Baby with the Bathwater (2004)
Directed by Bob Callender
Performances: Wed 14th – Sat 17th January 2004, Prompt Corner
HELEN: We don't know what sex it is. It's too young. The doctor said we could decide later.
JOHN: You don't decide later! Gender is a fact, it's not a decision!
HELEN: That's not what the doctor said to me. He said something about the DNA molecule. They're splitting it differently now. He said if the DNA combined one way, the child would have testosterone and then we could either have it circumcised or not, depending. Or else the DNA combines with oestrogen, in which case it would be a girl. Or in some cases, the DNA combines with cobalt molecules, and then the child would be radioactive for 5000 years and we'd have to send it out into orbit.
Helen and John have just brought home their new baby. They're excited, proud and, like a lot of new parents, sick deranged psychopaths who shouldn't be allowed a bloody hamster, let alone a living, breathing human child.
"Baby with the Bathwater" follows the child through the first crucial 30 years of its life - the drugs, the booze, the pointy sticks, the kidnappings, the traffic accidents, the mad slavering dogs, the lethal toys, the joyless promiscuity, the random madwomen who just turn up . . .
“Baby With The Bathwater” follows the adventures of a child who has had the misfortune to be born to a couple of complete nutcases and is plunged into a world of madness, prescription medication, savage dogs and runaway public transport.
The writing is very much in the heightened comedy style, and Emma Connelly has designed a striking set to reflect this, with the parents’ house portrayed as a black-and-white comic-strip location, while the characters will be costumed in high colour.
The play itself is quite short (around an hour ten) so we hope to be able to spend plenty of time in rehearsals coming up with silly ideas and trying out different ways of doing things. We’ll be aiming to arrive at performances that combine the best of the pace and heightened style necessary to comedy, while keeping the characters rooted in genuine human emotion. Because as well as the laughs, there are plenty of sad and disturbing moments in the play too, and we need to guard against the characters becoming one-dimensional monsters.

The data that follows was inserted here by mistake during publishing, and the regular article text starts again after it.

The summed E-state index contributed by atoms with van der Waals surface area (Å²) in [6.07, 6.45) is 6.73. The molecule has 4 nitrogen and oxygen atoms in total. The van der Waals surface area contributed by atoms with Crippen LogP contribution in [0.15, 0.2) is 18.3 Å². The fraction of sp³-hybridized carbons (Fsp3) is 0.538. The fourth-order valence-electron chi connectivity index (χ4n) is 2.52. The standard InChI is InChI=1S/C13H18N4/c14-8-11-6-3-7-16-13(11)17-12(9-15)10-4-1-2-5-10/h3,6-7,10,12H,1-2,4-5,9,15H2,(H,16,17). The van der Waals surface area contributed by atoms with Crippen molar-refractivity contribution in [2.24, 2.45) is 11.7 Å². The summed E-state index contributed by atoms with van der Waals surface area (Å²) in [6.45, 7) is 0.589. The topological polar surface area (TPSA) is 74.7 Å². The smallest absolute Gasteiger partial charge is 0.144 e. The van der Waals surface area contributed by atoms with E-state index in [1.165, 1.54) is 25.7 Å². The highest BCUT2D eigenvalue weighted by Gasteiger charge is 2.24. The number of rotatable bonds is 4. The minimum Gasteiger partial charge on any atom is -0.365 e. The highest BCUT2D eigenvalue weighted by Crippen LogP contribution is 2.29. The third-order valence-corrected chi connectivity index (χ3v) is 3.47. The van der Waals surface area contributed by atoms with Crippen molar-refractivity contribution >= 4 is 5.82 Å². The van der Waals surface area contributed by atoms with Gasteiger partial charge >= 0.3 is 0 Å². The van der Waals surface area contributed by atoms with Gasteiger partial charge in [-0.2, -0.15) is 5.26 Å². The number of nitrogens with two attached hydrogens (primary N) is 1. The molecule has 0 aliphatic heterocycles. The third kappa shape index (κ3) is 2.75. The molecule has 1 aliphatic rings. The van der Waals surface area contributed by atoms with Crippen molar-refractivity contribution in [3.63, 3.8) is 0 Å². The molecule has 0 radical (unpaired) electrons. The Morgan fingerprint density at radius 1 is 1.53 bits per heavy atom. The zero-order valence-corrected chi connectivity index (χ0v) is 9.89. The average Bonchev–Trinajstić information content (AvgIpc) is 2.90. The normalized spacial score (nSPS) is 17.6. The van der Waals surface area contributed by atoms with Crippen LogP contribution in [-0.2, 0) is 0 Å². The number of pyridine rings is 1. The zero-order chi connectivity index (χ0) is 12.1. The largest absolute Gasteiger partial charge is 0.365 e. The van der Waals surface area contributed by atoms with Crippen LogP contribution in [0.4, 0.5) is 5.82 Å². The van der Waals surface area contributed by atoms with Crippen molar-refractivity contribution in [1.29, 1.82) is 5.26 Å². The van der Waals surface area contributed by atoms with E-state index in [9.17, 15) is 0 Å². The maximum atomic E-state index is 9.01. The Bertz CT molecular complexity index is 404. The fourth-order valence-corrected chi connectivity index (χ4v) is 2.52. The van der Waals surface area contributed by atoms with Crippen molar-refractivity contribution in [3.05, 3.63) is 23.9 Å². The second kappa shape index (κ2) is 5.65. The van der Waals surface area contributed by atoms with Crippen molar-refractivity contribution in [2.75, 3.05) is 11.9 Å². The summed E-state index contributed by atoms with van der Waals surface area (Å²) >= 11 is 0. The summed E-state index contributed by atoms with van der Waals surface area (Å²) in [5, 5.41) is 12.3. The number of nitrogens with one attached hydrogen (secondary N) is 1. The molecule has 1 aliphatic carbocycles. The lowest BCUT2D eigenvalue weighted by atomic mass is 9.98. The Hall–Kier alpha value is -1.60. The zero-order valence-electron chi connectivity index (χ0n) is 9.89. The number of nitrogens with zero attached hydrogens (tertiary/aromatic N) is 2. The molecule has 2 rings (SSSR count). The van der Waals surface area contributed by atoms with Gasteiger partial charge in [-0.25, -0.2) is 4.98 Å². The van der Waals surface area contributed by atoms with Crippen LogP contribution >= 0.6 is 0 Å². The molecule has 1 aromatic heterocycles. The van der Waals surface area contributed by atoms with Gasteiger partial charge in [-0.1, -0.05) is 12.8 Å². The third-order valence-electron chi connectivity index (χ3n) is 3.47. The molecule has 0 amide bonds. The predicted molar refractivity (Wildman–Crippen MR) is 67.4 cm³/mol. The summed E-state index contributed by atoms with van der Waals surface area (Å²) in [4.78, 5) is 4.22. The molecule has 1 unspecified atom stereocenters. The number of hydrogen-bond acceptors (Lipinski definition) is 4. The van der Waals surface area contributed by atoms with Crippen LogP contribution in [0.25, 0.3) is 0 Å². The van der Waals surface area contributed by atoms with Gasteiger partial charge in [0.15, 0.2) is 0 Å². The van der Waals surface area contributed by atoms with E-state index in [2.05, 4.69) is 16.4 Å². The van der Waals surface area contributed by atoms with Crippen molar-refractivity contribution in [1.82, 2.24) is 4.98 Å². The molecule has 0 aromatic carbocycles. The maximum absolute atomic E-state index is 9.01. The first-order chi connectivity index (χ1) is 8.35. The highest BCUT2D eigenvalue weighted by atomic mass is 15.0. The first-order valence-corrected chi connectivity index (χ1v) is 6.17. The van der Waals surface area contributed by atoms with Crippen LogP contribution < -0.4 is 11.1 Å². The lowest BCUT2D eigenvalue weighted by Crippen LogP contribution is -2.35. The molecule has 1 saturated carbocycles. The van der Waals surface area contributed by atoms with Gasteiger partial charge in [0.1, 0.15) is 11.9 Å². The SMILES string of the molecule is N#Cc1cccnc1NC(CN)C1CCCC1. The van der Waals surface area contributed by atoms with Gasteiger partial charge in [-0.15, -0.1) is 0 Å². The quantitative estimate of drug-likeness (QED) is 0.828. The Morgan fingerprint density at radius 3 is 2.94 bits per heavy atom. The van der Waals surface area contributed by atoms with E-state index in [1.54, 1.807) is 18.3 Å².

If you’re looking for parenting tips, Dr Spock is probably the safer bet, but if it’s a fast, funny, and occasionally queasy ride you’re after, this might turn out to be the baby for you.
It’s pleasing to be working with lots of new faces. This will be the first appearance on the SLT stage for Helen Herman, John Thompson, Laura Cariola, Iva Dacheva and Nora Szilagyi. Also here are three survivors from last May’s production of the Nik Warburton classic “Melons at the Parsonage” - Emma Hillman, Chris Theophilus and Chris Loft. The cast is rounded out with the bizarre comic stylings of Ronae Jolliffe, Chris Learmonth and Chris Vian-Smith.
Fans of meaningless trivia will be delighted to note that the parts of the parents, Helen and John, are being played by actors called, yes, Helen and John. And that we have no less than four Chrises in the cast. And a Nora and a Laura. Negotiations are currently underway with Emma and Ronae to get them to change their names to “Dora” and “Cora” . . . or failing that “Chris” and “Chris”.
- Helen - Helen Herman
- John - John Thompson
- Nanny - Chris Loft
- Cynthia - Laura Cariola
- Kate - Iva Dacheva
- Angela - Ronae Jolliffe
- Headmistress - Christine Theophilus
- Miss Pringle - Emma Hillman
- Voice - Christopher Vian-Smith
- Young Man - Chris Learmonth
- Susan - Nora Szilagyi
- Director - Bob Callender
- Production Assistant - Nora Szilagyi
- Stage Management - Jess Osorio, Phillip Ham, Jacqui Cox
- Set Design - Emma Connolly
- Sound Design - Chris Vian-Smith
- Sound Operator - Chris Vian-Smith
- Lighting Design - Anna York
- Lighting Operator - Lynette Aitken
- Costume - Emma Connolly
- Make-up - Nora Szilagyi
- Set Constuction/Painting - Nora Szilagyi
Posted on the SLT Notice Board by David Lomas: Enjoyed the show a lot last night and I thought Bob and his fearless cast successfully pulled off a deeply weird, difficult piece. Full-tilt raucous panto absurdity in the first half (with Helen Herman's admirably sustained manic mother the highlight) and some extremely dark, uncomfortable moments after the interval, in which the play's main theme took centre stage concerning the madness and hurt handed on within the family unit from all-powerful parents to their hapless children (an element of which abuse exists in all families, I think Durang was saying). Chris Learmonth made Daisy's ultimate bewilderment, anger and dysfunction real and disturbing. Lots of extremely enjoyable cameo moments too, for me most particularly newcomer Laura Cariola's understated baby snatcher (her low key barkingness contrasting nicely with the high-voltage lunacy going on around her), Emma Hillman's earnest and exasperated teacher and Ronae Jolliffe's mother on the park bench, whose particular brand of damage and lunacy I won't spoil by revealing but which is a pure and unexpected delight when it happens. Recommended!
Phil Gammon's complete photos can be seen here
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